FEATURE-Chaos for patients, hospitals as Nigeria's currency crisis bites


Pregnant women denied treatment without cash


Healthworkers stranded, hospitals struggle to stay afloat


Experts call for funding for health insurance for the poor

LAGOS, March 9 (Thomson Reuters Foundation) - A day before his wife was due to give birth, Taiwo Ajayi Oluwole frantically called relatives and friends in a desperate bid to get any cash they could lay their hands on to pay the maternity hospital in Abuja, Nigeria’s capital city.

Though he had money in the bank to cover the medical bills, the hospital insisted on a down payment of 100,000 naira ($217) in cash, before it would book her in for a caesarean section.

The central bank’s attempt last month to make Nigerians swap old banknotes for new has not only left patients unable to pay for healthcare, but many medical professionals also cannot get to work in a country where cash is still very much king.

Violence and protests erupted across Nigeria as ATMs struggled to dispense new notes to the many people who had banked all their old cash before the Feb. 10 deadline and were left without any money.

The policy, now tied up in lawsuits, was aimed at curbing inflation, corruption and boosting cashless payments in Africa’s biggest economy. Though the Supreme Court has postponed the ban on old notes twice, it is still not clear whether the central bank will recognise the ruling.

Oluwole said going to the bank was not an option as he had already spent more than 16 hours that week waiting at a number of ATMs in the city in search for cash to pay for the delivery of his child.

“I begged strangers, random people queueing for hours at ATMs, to sell their money to me. I never knew I would ever have to buy naira in Nigeria,” he said, adding that he was only able to pay the bill after he exchanged $500 he had saved for emergencies at half the normal rate.

Two weeks after the hospital delivered a baby girl through caesarean section, Oluwole’s wife had to go back to the hospital for follow-up checks.

“Bank transfers were not going through, so I went to buy cash again,” the new father said.

Glory Ikudaisi had a similar experience at a faith-based clinic where she had been receiving antenatal care. As she went into labour, the clinic refused to admit her until she had paid half her bill upfront in cash.

“When I saw other pregnant women in labour waiting at the reception because they didn’t have cash, I knew they were serious,” she said from Lagos, Nigeria’s biggest city.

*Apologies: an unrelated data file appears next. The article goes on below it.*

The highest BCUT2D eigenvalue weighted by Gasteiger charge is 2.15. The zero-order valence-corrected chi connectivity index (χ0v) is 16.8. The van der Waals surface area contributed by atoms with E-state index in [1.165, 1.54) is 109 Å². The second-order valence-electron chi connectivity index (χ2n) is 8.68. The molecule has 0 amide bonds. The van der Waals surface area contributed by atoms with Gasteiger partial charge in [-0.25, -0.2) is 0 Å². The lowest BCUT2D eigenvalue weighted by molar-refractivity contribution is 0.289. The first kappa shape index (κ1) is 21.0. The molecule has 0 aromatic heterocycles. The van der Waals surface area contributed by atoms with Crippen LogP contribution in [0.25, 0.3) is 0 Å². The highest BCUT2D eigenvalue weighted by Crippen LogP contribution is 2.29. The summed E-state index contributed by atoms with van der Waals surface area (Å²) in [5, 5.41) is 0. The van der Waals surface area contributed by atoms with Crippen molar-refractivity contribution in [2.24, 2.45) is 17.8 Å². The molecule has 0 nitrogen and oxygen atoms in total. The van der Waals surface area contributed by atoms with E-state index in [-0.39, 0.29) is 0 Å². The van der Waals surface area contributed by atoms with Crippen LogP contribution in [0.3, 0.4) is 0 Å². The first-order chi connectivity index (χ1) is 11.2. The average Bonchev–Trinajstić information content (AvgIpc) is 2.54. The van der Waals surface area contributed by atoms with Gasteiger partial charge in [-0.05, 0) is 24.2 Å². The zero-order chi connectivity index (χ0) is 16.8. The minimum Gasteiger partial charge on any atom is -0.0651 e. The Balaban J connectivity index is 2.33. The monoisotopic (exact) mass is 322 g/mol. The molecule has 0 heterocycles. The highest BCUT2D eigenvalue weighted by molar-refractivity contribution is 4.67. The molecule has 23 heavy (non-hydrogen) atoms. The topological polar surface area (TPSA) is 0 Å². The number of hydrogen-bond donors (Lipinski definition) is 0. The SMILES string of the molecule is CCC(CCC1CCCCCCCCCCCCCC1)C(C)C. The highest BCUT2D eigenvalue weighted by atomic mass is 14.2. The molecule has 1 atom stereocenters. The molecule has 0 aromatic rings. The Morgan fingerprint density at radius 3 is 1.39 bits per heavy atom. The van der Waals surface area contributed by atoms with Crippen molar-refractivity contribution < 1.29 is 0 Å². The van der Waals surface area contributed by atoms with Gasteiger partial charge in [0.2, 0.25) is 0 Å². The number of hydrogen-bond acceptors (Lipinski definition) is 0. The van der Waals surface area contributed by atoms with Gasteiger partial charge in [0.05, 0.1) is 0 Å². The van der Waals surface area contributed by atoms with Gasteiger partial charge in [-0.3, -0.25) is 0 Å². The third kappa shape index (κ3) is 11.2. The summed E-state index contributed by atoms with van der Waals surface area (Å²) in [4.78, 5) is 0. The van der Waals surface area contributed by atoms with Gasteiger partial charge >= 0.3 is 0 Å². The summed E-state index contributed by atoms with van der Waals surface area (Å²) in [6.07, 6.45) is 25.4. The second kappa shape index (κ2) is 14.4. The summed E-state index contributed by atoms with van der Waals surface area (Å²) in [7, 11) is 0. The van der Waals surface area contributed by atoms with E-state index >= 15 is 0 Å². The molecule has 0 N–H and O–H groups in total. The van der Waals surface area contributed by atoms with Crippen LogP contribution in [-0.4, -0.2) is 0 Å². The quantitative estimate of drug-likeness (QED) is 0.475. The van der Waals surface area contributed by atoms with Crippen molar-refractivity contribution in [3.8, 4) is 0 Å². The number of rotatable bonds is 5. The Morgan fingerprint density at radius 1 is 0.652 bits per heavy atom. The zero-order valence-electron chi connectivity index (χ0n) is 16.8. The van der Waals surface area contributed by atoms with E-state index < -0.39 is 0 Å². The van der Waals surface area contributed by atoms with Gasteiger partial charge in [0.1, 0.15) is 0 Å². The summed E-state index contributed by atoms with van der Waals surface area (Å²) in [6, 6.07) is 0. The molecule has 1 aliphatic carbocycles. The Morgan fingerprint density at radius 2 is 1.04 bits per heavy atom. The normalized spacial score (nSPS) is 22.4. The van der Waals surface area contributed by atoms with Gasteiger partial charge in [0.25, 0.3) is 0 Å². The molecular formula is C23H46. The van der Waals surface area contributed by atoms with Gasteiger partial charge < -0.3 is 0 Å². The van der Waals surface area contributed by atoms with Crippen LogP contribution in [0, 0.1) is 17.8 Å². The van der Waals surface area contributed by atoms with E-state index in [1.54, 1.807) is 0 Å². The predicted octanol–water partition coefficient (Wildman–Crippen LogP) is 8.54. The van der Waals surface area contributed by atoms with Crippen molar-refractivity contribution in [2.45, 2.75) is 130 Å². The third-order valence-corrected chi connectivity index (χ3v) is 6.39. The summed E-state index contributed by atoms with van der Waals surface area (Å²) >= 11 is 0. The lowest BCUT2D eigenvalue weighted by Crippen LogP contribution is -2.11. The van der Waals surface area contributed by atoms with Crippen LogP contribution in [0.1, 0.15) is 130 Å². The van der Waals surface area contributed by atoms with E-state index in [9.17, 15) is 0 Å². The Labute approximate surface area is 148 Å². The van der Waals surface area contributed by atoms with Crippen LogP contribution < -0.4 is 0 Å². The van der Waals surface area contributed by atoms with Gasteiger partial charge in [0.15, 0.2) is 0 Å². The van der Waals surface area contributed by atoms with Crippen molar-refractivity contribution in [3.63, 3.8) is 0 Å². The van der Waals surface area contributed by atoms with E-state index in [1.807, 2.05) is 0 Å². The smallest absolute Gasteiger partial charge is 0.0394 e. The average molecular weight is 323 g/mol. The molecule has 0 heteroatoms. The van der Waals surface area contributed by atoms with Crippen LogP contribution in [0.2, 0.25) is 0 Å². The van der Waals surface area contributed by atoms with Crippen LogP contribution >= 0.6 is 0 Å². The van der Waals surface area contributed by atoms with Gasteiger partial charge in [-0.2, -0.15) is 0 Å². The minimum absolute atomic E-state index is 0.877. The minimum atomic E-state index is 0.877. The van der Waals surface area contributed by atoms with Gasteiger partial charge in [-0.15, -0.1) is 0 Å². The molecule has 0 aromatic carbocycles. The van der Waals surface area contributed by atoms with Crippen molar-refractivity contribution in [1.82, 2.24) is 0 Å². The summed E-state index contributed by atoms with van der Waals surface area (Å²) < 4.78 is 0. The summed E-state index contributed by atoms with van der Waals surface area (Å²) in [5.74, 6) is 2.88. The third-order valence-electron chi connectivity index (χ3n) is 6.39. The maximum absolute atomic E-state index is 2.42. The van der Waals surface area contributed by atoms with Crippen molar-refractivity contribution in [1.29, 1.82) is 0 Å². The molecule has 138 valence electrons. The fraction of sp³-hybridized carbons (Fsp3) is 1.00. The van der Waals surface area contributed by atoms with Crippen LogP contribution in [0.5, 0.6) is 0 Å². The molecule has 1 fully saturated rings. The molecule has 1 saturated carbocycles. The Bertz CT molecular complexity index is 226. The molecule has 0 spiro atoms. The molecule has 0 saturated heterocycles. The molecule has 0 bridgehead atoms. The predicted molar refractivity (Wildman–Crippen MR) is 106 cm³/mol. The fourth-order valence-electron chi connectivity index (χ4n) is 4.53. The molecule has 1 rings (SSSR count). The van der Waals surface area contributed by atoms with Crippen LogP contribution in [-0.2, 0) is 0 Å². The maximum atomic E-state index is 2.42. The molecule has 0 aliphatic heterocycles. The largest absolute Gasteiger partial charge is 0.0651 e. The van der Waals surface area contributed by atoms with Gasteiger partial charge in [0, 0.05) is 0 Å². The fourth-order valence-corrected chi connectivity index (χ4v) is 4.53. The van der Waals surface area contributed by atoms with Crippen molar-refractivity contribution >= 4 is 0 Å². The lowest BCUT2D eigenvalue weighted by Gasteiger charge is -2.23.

After the birth, the clinic would not let her leave until it had confirmed her sister’s bank transfer had arrived in its account.

“I don’t know what will happen if I have to go to the hospital for any emergency with my baby,” the new mother said. LIVES AT STAKE Stephen Kache, a paediatric surgeon at a state hospital in the northern city of Kaduna, said it has been demoralising to watch mothers from remote villages take babies needing emergency care back home because they did not have cash.

“Most of our patients are peasants, poor artisans from the villages around the city, and they don’t have smartphones or bank accounts to make transfers,” he told the Thomson Reuters Foundation.

“If we treat them for free, they still need to pay for tests and drugs,” he said.

Only 3% of Nigerians have health insurance, according to data firm Statista. Most are government staff or work in the formal sector, leaving the millions in informal work without a safety net when they fall ill.

Health experts and rights groups said that if a new law passed last year seeking to provide health insurance to some 83 million poorer Nigerians had been effective, many people would not have had to find cash to pay their medical bills.

Uche Ojinmah, head of the Nigerian Medical Association, said 70% of the country’s healthcare expenditure was in cash, and hospitals and patients were struggling to cope without it. But, he said, hospitals should make an exception when lives were at stake.

“There are two lives at risk for a woman in labour. Emergencies are emergencies,” Ojinmah said.


Hospitals say they are not the villains and say they are making losses trying to keep their facilities afloat.

Segun Adekunle, who runs the accident and emergency unit of a private hospital in the city of Oyo, southwest Nigeria, said many mobile money transfers and bank payments made by patients had failed, and the hospital was struggling to balance its accounts.

“There is simply no cash for us to run hospitals and buy medical supplies right now,” the hospital administrator said in exasperation over the phone, adding that he was still chasing discharged patients whose bank transfers had failed.

He said some health workers were forced to spend hours in the queues at cash points when they should be caring for patients.

“Staff can’t come to work, they don’t have naira to pay transport fare. Only the senior doctors and nurses who have cars have been coming to work regularly,” he said, adding that the situation was worsening as shortages of supplies and staff were delaying patient treatment.

Two of Nigeria’s 36 state governments have come up with emergency funds for hospitals to treat pregnant women and children. Elsewhere, patients are left to find cash.

"This policy continues to create inequality and put people in a destitute situation where their rights to dignity are impacted in a manner that they have to rely on others for their survival," said Osai Ojigho, Amnesty International's Nigeria director. ($1 = 459.9600 naira) (Reporting by Bukola Adebayo @BUKAdebayo; Editing by Jon Hemming. The Thomson Reuters Foundation is the charitable arm of Thomson Reuters. Visit